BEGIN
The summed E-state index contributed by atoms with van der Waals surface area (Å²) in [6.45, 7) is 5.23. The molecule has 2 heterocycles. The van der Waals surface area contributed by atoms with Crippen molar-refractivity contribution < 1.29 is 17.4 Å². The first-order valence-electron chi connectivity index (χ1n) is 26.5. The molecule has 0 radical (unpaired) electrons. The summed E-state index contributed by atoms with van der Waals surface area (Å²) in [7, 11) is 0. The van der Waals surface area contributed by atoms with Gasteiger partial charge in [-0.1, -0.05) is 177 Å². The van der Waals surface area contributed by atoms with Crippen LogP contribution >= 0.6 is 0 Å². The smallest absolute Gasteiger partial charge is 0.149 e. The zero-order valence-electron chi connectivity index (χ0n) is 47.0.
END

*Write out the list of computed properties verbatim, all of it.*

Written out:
The summed E-state index contributed by atoms with van der Waals surface area (Å²) in [6.45, 7) is 5.23. The molecule has 2 heterocycles. The van der Waals surface area contributed by atoms with Crippen molar-refractivity contribution < 1.29 is 17.4 Å². The first-order valence-electron chi connectivity index (χ1n) is 26.5. The molecule has 0 radical (unpaired) electrons. The summed E-state index contributed by atoms with van der Waals surface area (Å²) in [7, 11) is 0. The van der Waals surface area contributed by atoms with Gasteiger partial charge in [-0.1, -0.05) is 177 Å². The van der Waals surface area contributed by atoms with Crippen LogP contribution >= 0.6 is 0 Å². The smallest absolute Gasteiger partial charge is 0.149 e. The zero-order valence-electron chi connectivity index (χ0n) is 47.0.